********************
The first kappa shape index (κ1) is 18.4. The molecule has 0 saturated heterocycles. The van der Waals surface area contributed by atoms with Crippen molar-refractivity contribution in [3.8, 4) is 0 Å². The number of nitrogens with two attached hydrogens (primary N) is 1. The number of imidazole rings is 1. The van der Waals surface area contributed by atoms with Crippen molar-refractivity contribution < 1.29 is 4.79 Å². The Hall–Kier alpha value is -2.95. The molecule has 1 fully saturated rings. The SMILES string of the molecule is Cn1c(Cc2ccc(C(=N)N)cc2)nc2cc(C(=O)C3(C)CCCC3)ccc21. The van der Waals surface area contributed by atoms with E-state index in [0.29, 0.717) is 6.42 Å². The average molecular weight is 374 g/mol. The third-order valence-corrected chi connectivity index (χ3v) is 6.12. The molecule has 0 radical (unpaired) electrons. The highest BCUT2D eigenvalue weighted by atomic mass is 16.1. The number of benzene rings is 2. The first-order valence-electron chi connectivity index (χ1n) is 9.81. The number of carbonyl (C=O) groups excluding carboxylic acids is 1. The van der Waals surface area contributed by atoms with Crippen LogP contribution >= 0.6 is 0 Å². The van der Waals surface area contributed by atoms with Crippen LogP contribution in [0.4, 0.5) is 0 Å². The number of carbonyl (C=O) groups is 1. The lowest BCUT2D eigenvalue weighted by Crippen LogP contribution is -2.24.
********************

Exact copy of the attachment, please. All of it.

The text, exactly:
The first kappa shape index (κ1) is 18.4. The molecule has 0 saturated heterocycles. The van der Waals surface area contributed by atoms with Crippen molar-refractivity contribution in [3.8, 4) is 0 Å². The number of nitrogens with two attached hydrogens (primary N) is 1. The number of imidazole rings is 1. The van der Waals surface area contributed by atoms with Crippen molar-refractivity contribution < 1.29 is 4.79 Å². The Hall–Kier alpha value is -2.95. The molecule has 1 fully saturated rings. The SMILES string of the molecule is Cn1c(Cc2ccc(C(=N)N)cc2)nc2cc(C(=O)C3(C)CCCC3)ccc21. The van der Waals surface area contributed by atoms with E-state index in [0.29, 0.717) is 6.42 Å². The average molecular weight is 374 g/mol. The third-order valence-corrected chi connectivity index (χ3v) is 6.12. The molecule has 0 radical (unpaired) electrons. The highest BCUT2D eigenvalue weighted by atomic mass is 16.1. The number of benzene rings is 2. The first-order valence-electron chi connectivity index (χ1n) is 9.81. The number of carbonyl (C=O) groups excluding carboxylic acids is 1. The van der Waals surface area contributed by atoms with Crippen LogP contribution >= 0.6 is 0 Å². The van der Waals surface area contributed by atoms with Crippen LogP contribution in [0.4, 0.5) is 0 Å². The number of carbonyl (C=O) groups is 1. The lowest BCUT2D eigenvalue weighted by Crippen LogP contribution is -2.24.